Tuesday Reflection, week 2

October 5, 2006

On Tuesday in class we covered in greater detail how the study of contemporary culture has developed over the last two hundred years since the time of the industrial revolution. It was interesting to learn about the fact that it has been only within the last 50-60 years that theorists have begun to recognize that working class culture has value. Matthew Arnold held the predominant understanding of culture up to the 1950s that emphasized the necessity of having contact with high culture–the arts, literature, and music of society’s elite— in order to have “the ability to know what is best.” Those who were a part of working culture were assumed to be ignorant and likely to move towards anarchy due to their lack of contact with the high arts. I found myself wondering what other advancements or changes in the way people understand culture will come our way in the next 50 years or so. With this in mind, it also makes me hopeful about developments that have been happening recently and those to come as the Church is learning to take up the task of looking at contemporary culture in the West from an anthropological standpoint.

Also in class, we were given time to talk in groups about the reading of Shane Claiborne’s, Irresistible Revolution. I found the discussion interesting and I enjoyed hearing a bit more from the people in the class.  Each person found the book inspiring in some way or another. What is hard to talk about, is how we feel called to respond or apply what we learned or found so inspiring to our lives now and in the future. I have my questions about how much I am called to live into this vision that Shane sets forth of costly discipleship that involves giving up the right to a normal middle-class lifestyle. 

As a child my parents chose to live in the lower class section of town that was known for its crime and near to the interracial Mennonite congregation that we were a part of, and from ages 1-5 my family joined with another family in an intentional community arrangement.  My experience was quite different than the Simple Way’s radical way of living and investing in their community, and my parents are the first to admit that they feel that they could have done a better job at making more significant connections with the people in our community (where they have continued to live). We lived closely to the poor, but managed to not make the significant connections that Shane talks about.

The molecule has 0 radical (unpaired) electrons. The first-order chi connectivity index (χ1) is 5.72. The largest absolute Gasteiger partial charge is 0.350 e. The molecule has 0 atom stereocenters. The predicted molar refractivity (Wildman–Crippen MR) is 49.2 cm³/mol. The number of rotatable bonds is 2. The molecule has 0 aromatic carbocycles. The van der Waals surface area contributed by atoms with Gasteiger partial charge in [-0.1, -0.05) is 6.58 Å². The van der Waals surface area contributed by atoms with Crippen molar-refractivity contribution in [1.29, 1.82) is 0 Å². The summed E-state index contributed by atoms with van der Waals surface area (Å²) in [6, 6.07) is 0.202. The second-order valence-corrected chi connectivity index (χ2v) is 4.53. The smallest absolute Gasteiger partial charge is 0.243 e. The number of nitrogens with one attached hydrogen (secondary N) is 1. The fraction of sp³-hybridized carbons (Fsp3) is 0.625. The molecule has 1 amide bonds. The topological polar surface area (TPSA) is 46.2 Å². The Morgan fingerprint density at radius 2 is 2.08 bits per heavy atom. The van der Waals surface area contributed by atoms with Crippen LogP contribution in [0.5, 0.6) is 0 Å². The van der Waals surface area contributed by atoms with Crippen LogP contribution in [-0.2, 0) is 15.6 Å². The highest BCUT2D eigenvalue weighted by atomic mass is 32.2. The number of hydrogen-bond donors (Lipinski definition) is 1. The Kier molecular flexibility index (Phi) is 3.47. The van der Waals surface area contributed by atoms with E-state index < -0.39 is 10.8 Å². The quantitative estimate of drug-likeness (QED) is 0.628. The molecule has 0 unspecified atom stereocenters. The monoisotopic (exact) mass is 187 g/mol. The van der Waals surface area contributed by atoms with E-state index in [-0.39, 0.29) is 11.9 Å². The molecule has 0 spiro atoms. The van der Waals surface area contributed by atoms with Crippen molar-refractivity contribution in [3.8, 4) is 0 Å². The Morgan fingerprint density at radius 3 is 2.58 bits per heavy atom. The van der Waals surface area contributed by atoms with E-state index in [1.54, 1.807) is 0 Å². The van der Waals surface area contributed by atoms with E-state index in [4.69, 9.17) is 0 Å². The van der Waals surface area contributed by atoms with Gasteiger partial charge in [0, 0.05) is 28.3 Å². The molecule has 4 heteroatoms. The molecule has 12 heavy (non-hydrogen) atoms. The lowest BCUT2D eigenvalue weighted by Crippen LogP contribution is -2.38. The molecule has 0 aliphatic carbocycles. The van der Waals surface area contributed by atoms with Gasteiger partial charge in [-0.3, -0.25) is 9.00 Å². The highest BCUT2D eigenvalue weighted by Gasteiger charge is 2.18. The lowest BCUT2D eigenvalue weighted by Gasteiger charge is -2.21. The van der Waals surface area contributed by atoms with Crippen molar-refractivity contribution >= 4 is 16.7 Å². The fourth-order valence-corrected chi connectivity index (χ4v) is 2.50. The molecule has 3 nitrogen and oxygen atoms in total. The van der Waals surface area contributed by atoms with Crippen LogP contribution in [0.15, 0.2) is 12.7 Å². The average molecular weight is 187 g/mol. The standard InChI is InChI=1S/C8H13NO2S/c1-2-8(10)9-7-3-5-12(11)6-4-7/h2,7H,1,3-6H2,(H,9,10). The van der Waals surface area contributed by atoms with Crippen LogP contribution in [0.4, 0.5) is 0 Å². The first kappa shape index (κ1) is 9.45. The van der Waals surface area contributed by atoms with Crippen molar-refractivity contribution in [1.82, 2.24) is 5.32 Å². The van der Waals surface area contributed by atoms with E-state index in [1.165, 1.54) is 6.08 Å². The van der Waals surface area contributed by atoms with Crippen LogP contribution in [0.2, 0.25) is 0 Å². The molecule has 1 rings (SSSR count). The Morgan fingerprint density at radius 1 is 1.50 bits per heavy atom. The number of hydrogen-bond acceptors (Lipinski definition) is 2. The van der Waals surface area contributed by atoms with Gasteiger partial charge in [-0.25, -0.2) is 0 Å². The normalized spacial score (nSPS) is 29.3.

I can remember as a child feeling some of the cost of discipleship, as I was aware of the prejudices and fears that the middle and upper class-ish kids had about the section of town that I lived in.  In time, around age 16 or 17, I came to appreciate and value my parents choice to live where we did. It was a very formative experience.

So, for me Claiborne’s thoughts bring up a lot of questions that I have been processing (sort of) since I was a kid. What is the value of living in proximity to the poor? Is it for everyone?  After reading his book, I find myself thinking that if it were a perfect world everyone would join on board with this revolution and move into the more impoverished sections of town and start up their own Simple Way community. Yet, I have been exposed to ministry that reaches out to broken and spiritually impoverished in the other classes of our society and brings about powerful transformation in the lives of these as well. I think that there is something to listening to the voice of the Spirit and realizing that there is not a set formula that we all should follow in the exact same way. However, I also feel that there is a call to the mainline church to move beyond patterns of neglecting the poor and Claiborne is offering helpful guidance that deserves a response.

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